Miike Snow - "My Trigger" (Singles Going Steady)

Photo: Nick Zinner

Upbeat, skillful, and above all, entertaining, both aurally and visually. This is the perfect pop song.

Adriane Pontecorvo: There must be a vault somewhere in Stockholm that holds all the secrets to pop music, because nobody puts together a catchy song quite like the Swedes do. Miike Snow's latest single attests to this; "My Trigger" captivates and begs for a dozen successive listens. Every element is so polished that it's hard to pick the key to this song, but for my money, nothing keeps the song both moving forward and adds some weight to it like those keys. Upbeat, skillful, and above all, entertaining, both aurally and visually. This is the perfect pop song. [10/10]

Andrew Paschal: It's hard to say whether Miike Snow even want to make music with any sonic depth. Much of their catalog, "My Trigger" included, remains stubbornly surface-level, largely attributable to Andrew Wyatt's nagging, impersonal faux-soul falsetto and their persistently glossy production. While some musical artists, from David Bowie to SOPHIE, evoke the substance of plastic as a means of proving a point about consumerism or artificiality, Miike Snow lack such self-awareness. A trace of irony might actually help "My Trigger" become more than it is, and when irony becomes the best solution to a band's problems you know they're in trouble. While catchy, the song comes across as a factory-produced collection of hooks arbitrarily pasted together with no overarching concept or emotional nuance to guide it. Miike Snow would do well to revisit what made "Silvia", easily their best song to date in my opinion, so good: the suggestion of an actual human drama existing at its core. [4/10]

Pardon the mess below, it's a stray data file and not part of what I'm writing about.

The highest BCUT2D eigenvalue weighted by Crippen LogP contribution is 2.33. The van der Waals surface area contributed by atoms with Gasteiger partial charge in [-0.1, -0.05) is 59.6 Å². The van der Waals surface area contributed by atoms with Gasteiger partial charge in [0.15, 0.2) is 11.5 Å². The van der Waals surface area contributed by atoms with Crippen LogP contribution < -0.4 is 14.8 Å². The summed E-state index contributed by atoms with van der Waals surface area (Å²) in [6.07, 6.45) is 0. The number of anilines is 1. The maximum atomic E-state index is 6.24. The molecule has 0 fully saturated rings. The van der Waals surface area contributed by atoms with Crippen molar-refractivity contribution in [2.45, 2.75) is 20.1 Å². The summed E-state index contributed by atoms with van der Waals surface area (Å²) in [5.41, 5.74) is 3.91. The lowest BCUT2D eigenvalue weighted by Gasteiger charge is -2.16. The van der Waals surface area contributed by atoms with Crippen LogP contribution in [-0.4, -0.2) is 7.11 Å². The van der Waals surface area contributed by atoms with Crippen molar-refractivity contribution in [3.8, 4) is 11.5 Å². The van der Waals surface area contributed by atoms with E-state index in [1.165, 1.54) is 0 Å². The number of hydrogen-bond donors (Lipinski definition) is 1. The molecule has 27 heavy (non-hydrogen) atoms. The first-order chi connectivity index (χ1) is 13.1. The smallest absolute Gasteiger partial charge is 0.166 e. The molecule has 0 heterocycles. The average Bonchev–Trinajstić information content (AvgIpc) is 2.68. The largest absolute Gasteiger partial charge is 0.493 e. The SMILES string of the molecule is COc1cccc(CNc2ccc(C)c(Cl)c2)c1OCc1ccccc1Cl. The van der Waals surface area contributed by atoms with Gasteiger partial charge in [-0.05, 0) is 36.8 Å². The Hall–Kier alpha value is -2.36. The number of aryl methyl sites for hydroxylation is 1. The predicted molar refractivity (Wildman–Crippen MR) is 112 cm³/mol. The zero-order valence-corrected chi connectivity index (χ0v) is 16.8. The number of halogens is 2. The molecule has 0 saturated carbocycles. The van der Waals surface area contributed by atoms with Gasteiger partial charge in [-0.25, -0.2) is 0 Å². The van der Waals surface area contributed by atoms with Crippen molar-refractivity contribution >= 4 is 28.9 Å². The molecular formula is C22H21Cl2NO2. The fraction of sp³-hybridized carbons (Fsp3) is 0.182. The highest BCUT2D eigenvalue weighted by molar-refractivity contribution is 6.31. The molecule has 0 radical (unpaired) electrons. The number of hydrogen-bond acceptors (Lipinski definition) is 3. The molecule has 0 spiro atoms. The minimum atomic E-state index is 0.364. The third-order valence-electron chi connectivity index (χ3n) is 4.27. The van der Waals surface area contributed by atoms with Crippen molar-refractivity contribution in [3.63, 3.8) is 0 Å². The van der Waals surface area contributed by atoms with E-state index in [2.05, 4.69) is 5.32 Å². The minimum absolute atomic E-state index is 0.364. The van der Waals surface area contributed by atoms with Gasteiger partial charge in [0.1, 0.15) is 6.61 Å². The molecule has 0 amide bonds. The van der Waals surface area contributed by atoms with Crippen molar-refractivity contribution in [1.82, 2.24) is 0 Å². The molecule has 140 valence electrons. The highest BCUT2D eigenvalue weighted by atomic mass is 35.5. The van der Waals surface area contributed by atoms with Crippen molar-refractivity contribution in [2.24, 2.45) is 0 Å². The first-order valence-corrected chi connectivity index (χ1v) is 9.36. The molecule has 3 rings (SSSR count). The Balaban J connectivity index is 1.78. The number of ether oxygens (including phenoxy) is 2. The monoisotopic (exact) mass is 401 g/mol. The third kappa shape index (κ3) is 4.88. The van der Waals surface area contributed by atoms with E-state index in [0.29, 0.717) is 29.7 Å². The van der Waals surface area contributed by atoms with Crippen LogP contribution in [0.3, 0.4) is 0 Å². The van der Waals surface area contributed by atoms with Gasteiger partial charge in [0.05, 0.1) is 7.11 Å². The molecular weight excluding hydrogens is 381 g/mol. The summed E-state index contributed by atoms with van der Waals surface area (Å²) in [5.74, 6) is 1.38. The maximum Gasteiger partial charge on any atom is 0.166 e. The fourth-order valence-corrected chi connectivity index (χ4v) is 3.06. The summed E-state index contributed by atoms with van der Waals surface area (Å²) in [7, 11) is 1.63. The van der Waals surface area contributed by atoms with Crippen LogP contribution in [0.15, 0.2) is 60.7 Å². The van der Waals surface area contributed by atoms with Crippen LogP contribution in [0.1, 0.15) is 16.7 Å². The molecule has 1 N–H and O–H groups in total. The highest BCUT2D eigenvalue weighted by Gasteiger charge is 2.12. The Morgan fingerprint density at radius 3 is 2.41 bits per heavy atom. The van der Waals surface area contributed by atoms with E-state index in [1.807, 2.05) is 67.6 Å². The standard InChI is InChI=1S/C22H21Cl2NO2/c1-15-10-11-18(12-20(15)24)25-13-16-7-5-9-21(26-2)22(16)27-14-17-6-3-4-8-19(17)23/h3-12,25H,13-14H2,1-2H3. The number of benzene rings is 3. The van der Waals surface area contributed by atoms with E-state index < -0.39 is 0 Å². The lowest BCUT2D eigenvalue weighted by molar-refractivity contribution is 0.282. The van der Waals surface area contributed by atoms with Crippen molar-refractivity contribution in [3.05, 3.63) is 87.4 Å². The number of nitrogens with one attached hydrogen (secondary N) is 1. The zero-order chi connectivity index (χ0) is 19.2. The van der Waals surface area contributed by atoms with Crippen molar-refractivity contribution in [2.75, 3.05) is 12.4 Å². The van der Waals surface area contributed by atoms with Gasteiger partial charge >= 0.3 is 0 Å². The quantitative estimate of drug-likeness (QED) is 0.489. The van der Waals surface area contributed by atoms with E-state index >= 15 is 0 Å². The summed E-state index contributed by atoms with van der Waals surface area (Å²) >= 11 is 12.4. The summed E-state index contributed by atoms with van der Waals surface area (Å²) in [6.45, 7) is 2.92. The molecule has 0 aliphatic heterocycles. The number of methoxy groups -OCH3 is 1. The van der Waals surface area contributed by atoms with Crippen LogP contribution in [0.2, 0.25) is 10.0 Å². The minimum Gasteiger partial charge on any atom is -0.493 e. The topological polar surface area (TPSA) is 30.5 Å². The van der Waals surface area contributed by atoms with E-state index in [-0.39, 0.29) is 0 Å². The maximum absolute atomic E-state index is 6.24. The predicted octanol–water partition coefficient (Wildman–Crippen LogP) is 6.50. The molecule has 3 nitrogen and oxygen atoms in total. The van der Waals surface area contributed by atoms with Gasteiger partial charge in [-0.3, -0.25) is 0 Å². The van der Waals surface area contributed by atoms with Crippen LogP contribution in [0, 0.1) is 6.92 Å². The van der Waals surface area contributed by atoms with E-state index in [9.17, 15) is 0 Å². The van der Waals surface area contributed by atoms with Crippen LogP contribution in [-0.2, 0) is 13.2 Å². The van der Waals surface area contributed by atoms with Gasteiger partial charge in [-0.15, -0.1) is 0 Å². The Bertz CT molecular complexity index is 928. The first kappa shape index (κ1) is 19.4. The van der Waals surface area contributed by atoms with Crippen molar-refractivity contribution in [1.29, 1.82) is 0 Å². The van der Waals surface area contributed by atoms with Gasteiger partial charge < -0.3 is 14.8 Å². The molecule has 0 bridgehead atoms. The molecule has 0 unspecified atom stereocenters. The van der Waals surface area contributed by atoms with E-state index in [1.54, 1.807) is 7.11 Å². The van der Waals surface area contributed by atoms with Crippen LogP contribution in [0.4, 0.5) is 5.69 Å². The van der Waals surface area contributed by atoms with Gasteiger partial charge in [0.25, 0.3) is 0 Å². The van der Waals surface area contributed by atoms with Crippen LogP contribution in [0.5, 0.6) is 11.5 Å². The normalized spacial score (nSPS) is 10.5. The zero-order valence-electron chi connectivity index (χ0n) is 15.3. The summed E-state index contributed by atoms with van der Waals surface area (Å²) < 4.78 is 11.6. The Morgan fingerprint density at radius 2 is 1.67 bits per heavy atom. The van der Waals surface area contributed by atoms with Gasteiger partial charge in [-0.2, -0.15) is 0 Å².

Landon MacDonald: Miike Snow's subtly electropop, mostly indie pop single has a distinct top 40 vibe, but also hits a nice James Mercer Broken Bells falsetto. The thick piano holds its ground strongly while the waves of reverb flow over its notes. It straddles the line between pop radio and indie pop very well, but that is implying that there even is a line anymore. [7/10]

Chris Ingalls: Another band that has eluded me for years, Sweden's Miike Snow are a lovely surprise and the new album (and single) incorporates lovely effects and production that seem somewhat experimental but still have a lovely pop sheen. The falsetto vocals really give the song a "classic" feel and almost sound like the Bee Gees breaking into a Danger Mouse recording session. Catchy, fun, and unique. [8/10]

Michael Pementel: There is this one part where it sounds like a squirrel is either having a seizure, or, said squirrel is gurgling on mouth wash, and that's the part I enjoyed the most vocally. That isn't to say the vocals are bad, they actually flow well with the song, but in particular, that specific moment adds to the vibrant goofiness of the music video and the energy of the instrumentals. The instrumental has a bop to it and these brief moments of keys stepping down which are pretty fun and sure to put a smile on your face, but I could have done without the vocals.The music video for this is hilarious with all these government officials dancing, and is choreographed so well. [6/10]

Paul Carr: The song gets the blood pumping from the outset with a bombastic opening featuring a Beatlesque piano line. The song bounds along with enough pep and vigour for the entire Olympic team. It also contains the most unsubtle innuendo since Robert Plant asked to squeeze his lemon. Added together this is a sunny day stomper that needs to be played loud. [8/10]

William Sutton: Innuendo is rife throughout "My Trigger". One of the less experimental releases the Swedish production duo have made it is nonetheless a fun slice of light hearted pop. The electronically manipulated vocals can be slightly grating at times but this is still a good track that is complemented by a tongue in cheek video and some balletic performances by the US and Russian heads of state. [6/10]

Scott Zuppardo: Hell of a jam. The duo is back in full-effect complete with new tricks and endless creativity. The chorus is ripe for the picking, lyrics in a funky falsetto, and a Jenga game of sound craft by way of samplers and such. The video a satirical Hair meets Grease take on the Cold War and our insatiable obsession worldwide with blowing shit up, both literally and figuratively. [8/10]

SCORE: 7.13

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